"Equivalence" demonstrated: Canon 5D and Panasonic GX1

Started Apr 27, 2013 | Discussions thread
boggis the cat Veteran Member • Posts: 6,329
Re: Your examples do not demonstrate 'equivalence'

Great Bustard wrote:

boggis the cat wrote:

(Note that the ISO on the 5D is raised 'two stops' to counter the relative aperture being lowered two stops -- ISO isn't really measured in 'stops', thus my quote marks to appease the anal types.)

What is ISO "really measured" in, then?

It's a proxy for sensitivity (or was, in film times).  It relates the exposure to the resulting image density for a given film (rated in ISO or an equivalent scale).

Unitless, I guess.

The point being that you need to factor exposure parameters (aperture and shutter speed) and sensitivity (ISO) to determine a "correctly exposed" photograph.  Use too high an ISO and it will be over-saturated; too low and it will be too dark (and possibly have excessive apparent noise).

Now, since you can start from a correctly exposed photograph of, for example, f/2 1/125" at ISO 100 then change the aperture to f/2.8 (-1 stop) and compensate by either changing the shutter speed to 1/64" or the ISO to 200 it can be useful to consider ISO changes in terms of a 'stop', even though that isn't technically accurate.

Indeed, I tend to consider 'exposure' to mean both exposure proper and ISO, even though that is completely incorrect from a technical point of view -- ISO is not an exposure parameter at all.  This is when I am thinking in terms of a correctly exposed photograph -- so, really, 'exposure' would be my short-form thinking for 'how I want this photograph to look' (generally, balanced or 'correctly exposed').

What you should get, in theory, is two 'identical'(ish) shots with the same characteristics -- framing (actually no, due to 3:2 v 4:3, but you should get the same angular coverage across the diagonal), DOF, and also apparent brightness and noise.

You will most likely find that this is not quite the case, due to the 5D being an older design and having a comparatively worse sensor.

However, if you ignore the fact that this doesn't really work in reality, it is a reasonably solid idea.

In reality, it's pretty freakin' close for sensors of the same generation.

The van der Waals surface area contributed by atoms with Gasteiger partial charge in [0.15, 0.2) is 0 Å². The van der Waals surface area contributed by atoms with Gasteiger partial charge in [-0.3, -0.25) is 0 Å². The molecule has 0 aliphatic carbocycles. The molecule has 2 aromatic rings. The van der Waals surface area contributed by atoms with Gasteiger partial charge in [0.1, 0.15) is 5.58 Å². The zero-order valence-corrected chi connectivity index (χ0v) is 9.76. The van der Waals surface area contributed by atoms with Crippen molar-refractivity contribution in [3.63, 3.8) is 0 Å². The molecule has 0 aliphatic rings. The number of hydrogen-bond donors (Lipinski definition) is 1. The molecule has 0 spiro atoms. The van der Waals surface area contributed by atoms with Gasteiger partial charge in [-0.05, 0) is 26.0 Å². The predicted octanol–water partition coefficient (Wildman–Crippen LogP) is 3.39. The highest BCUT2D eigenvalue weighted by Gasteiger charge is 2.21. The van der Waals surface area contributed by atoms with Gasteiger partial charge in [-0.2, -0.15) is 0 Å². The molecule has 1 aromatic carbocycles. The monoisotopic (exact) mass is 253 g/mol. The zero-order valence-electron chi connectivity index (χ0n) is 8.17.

Well, you admit that your 'equivalent photographs' concept ignores many image quality parameters.  The 5D and GX1 are not very close so I would expect the results to be skewed against the 5D.

Now, you have to bear in mind that unless noise is an important issue then this is something of an irrelevance (IMO).

There's still DOF.  So I guess you're saying that if noise and DOF (which necessarily means the corners will be rendered significantly different for the vast majority of scenes) don't matter, then, sure.  May as well just use a compact then, right?

DOF is a fairly obvious difference.

Also, I am still wanting to pick up a Panasonic FZ200 to -- shockingly enough -- take photographs with.  It must amaze Panasonic that there are still people stupid enough to want a different set of compromises in some cases and not all want to use "full frame" (aka 135 format) for every purpose.

Have you considered writing a spy novel?  You could improve it by making the spy use a 135 system instead of one of those entirely useless tiny spy-camera things to copy the secret documents.

My preference is to simply understand that a larger sensor will yield real benefits when the ISO must be raised quite high (and this changes: so my E-5 is pretty good through to ISO 1600, then falls off severely; where the E-M5 is good through to ISO 3200, then falls off less severely), or when you want a shallower DOF for a given focal length.

Each stop decrease in total light reaching the sensor results in a 41% increase in photon noise.  However, as the light gets dimmer and dimmer, the read noise (the additional noise added by the sensor and supporting hardware) begins to become dominant, so, at a certain light level, the noise in the photo is dominated by the read noise.

Oh, and also bear in mind that my caveats above with respect to 'equivalence' can also be ignored if you use the phrase "all else being equal".  This is what Joe (Great Bustard) prefers to use, and is perfectly fine provided you realise that this is not likely to be the case in reality.

All else is never equal.  But "all else" can often be accounted for.  It's like gravity -- for the most part, we only need to worry about the earth.  But if we want to explain the tides, we have to include the moon.  If we want to explain spring tides, we need to include the sun.  Etc., etc., etc.

Sure, but you can't explain tidal behaviour at a given location purely with reference to the tidal pull of the Moon and Sun (and any other orbiting bodies you may care to include if you like meaningless precision).

This is not to say that the general theory is useless, of course.  Someone could have saved Bill O'Reilly some embarrassment if they'd bothered to explain the general gist of it to him when he was a child, for example.

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